Learn more on the ABCs of Pet Insurance - The Trupanion Blog
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Learn more on the ABCs of Pet Insurance

Trupanion's ABCs of Pet Insurance

When your pet gets ill or injured, the last thing you want to think about is how much it will cost. And with the many advancements in veterinary medicine, the costs can become quite a financial burden.

Medical insurance for pets is rising in popularity and becoming an essential part of responsible pet ownership. However, with so many different types of insurance, companies, policy options, and add-ons, choosing the best policy can seem overwhelming. It should not be mistaken with liability or property insurance.

The concept of pet medical insurance is fairly straightforward—pay a monthly premium in order to be covered for unexpected, costly veterinary expenses— but every provider is different and offers varying coverage with differing plans, pricing options, and limitations. How can you decide which one to choose?

We’ve created the ABCs of Pet Insurance, a simple tool to help you navigate pet medical insurance, plus tips on what you really need to know when it comes to choosing a provider. This simple guide outlines key factors that should go into deciding whether medical insurance for your pet is the right fit for your family.

The ABC’s of Pet Health Insurance 

Read on to learn more about the ABC's of Pet health Insurance Age –

  • Many times, the age of your pet will influence the cost to insure them. Some companies will increase the price of the premium as the pet ages, while some only price based on the age at the time of enrollment. Insuring your pet as a puppy or kitten does have benefits—it is often less expensive and more likely that a pre-existing condition will not already exist. But don’t think if your pet is middle-aged or older that they can’t be insured; some plans allow dogs and cats to be enrolled until age 14.

Breed –

  • Certain breeds are predisposed to costly conditions, such as luxating patellae in Yorkshire terriers, chronic lower airway disease in Siamese cats and cancer in golden retrievers. The right medical insurance coverage will protect your animal even if they are prone to hereditary or congenital conditions.

Coverage –

  • Each company will offer varying degrees of coverage, and some have coverage schedules and limits. Look for a company that covers the largest portion of your veterinary bill, offers coverage for congenital and hereditary conditions, and has no limits to the amount they will pay out.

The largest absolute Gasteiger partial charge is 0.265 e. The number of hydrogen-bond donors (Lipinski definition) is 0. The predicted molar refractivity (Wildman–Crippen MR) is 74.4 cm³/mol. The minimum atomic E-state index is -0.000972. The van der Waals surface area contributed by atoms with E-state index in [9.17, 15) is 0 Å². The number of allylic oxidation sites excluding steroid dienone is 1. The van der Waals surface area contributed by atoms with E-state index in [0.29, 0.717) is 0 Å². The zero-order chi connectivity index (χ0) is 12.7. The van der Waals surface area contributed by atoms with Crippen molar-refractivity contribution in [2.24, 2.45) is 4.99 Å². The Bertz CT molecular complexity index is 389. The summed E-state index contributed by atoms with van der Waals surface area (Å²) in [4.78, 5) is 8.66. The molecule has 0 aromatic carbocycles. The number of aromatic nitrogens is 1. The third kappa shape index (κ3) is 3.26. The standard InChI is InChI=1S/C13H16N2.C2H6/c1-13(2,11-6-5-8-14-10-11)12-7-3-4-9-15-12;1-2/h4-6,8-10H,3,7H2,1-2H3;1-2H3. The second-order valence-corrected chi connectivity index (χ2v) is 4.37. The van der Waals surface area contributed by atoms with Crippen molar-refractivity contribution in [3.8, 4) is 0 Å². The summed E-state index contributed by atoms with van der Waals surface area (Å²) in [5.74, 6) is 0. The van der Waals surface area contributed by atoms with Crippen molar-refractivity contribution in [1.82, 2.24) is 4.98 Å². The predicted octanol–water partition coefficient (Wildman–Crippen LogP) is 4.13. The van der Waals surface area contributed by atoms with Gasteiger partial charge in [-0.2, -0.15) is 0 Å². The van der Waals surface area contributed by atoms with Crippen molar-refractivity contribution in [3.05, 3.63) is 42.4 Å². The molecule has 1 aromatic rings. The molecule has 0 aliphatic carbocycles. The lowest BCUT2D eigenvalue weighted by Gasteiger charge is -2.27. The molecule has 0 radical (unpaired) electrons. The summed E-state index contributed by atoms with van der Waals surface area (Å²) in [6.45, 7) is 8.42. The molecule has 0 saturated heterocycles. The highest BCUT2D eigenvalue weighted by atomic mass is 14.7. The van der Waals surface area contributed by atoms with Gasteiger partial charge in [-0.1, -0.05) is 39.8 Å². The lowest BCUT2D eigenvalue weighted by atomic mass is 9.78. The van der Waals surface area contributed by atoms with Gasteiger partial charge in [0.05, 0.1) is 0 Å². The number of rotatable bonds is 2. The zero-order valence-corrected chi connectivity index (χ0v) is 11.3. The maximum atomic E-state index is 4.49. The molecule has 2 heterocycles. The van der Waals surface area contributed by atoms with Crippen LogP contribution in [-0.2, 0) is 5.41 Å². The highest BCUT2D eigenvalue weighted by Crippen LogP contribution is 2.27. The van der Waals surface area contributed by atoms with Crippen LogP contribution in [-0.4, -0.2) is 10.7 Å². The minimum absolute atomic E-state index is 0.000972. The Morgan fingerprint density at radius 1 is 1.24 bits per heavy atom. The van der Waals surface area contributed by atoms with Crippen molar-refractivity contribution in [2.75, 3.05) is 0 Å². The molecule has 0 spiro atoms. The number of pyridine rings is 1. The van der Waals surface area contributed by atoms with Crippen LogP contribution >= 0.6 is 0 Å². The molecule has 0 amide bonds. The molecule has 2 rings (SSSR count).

Deductible –

  • Choose a deductible that fits your budget and pay attention to how they are applied. Deductibles can help you control your premiums while still making sure that you see coverage before you hit your budget limit. Some deductibles must be met yearly, and some only apply once per condition. Some companies offer adjustable deductibles that allow you to adjust the premium cost that best fits your budget.

Pre-Existing conditions –

  • No pet medical insurance company currently covers pre-existing conditions, but each company identifies pre-existing conditions differently. Make sure you understand how each company identifies a pre-existing condition and how they may decide if it relates to a future claim. Even if your pet has a pre-existing condition, like allergies or chronic ear infections, they still may be a good candidate for insurance if they develop an unrelated condition down the road.

Flexibility –

  • Look for a policy that does not lock you into a long-term contract and gives you the freedom to adjust your deductible or premium payments to fit your changing financial needs. You also want a policy that gives you the freedom to go to any veterinarian or specialist you choose.

The ABC’s of medical insurance for pets 

If you’re still not sure if pet medical insurance is right for you, your veterinarian can help provide insight. They have extensive knowledge of your pet’s breed risks and health history.

Ultimately, it is up to you as the pet owner to decide if insurance is right for your cat or dog. It is not for every family, but with rising veterinary costs it is something that should be considered to keep your finances in check.